Abstract 19284: Myocardial Perfusion Imaging Has a Higher Rate of False Positivity Compared to CT Angiography in Intermediate Risk Chest Pain Patients Undergoing Catheterization
Introduction: Although noninvasive testing continues to hold an important role in the assessment of chest pain, imprecise categorization of coronary artery disease (CAD) severity may lead to unnecessary invasive procedures. We compared the frequency with which noninvasive tests were falsely positive for severe coronary stenosis in patients hospitalized for intermediate risk chest pain who underwent cardiac catheterization.
Methods: We identified 400 subjects hospitalized with chest pain, who had been randomized to either myocardial perfusion imaging (MPI) [n=200] or coronary CT angiography (CTA) [n=200] as part of a clinical trial. Invasive angiography, performed at the discretion of the treating physicians within one year following noninvasive testing, occurred in 30 subjects assigned to CTA and in 32 assigned to MPI. MPI, CTA and invasive angiogram exams were each interpreted for the presence or absence of severe coronary stenosis (>70% diameter) by the study investigators.
Results: Subjects catheterized were 60 ± 10 years, 52% female, 55% obese, 42% diabetic, 76% hypertensive and 48% smokers. On presentation, chest pain occurred for greater than 15 minutes in 66%, while 78% had an abnormal ECG. Amongst those catheterized, false positivity was common in the MPI group (n=11, 34%) and was rare in the CTA group (n=2, 7%), p< 0.01. The odds for false positivity were increased in those undergoing MPI, odds ratio 6.9 [95% confidence interval: 1.1, 72.1, p = 0.02]. On multivariate analysis, after considering multiple clinical and electrocardiographic potential contributors to false positivity, the presence of slight ST segment depression (< 1mm) on presenting ECG was the only independent predictor of having a false positive MPI exam.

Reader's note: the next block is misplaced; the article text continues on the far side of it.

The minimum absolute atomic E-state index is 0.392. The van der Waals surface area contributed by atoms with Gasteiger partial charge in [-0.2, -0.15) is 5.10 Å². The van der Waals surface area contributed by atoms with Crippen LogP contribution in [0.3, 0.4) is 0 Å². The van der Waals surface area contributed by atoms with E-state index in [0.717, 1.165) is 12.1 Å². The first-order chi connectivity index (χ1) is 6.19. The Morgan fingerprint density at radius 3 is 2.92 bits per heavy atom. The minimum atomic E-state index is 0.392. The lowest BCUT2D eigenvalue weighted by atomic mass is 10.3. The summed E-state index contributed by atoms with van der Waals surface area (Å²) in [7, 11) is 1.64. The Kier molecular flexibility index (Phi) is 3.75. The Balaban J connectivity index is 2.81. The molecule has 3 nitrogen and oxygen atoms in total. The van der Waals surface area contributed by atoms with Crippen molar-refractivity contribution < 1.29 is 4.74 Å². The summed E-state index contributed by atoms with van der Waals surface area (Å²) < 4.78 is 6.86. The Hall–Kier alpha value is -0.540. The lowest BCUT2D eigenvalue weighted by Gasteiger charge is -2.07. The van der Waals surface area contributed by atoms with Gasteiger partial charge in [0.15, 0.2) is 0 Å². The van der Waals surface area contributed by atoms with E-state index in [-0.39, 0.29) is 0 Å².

Conclusion: In patients having catheterization for intermediate risk chest pain, the rate of falsely positive noninvasive test was substantially higher in those having MPI compared to those undergoing CTA.
Author Disclosures: S. Mukundan: None. J. Levsky: None. D. Spevack: None. M. Travin: None.
- © 2015 by American Heart Association, Inc.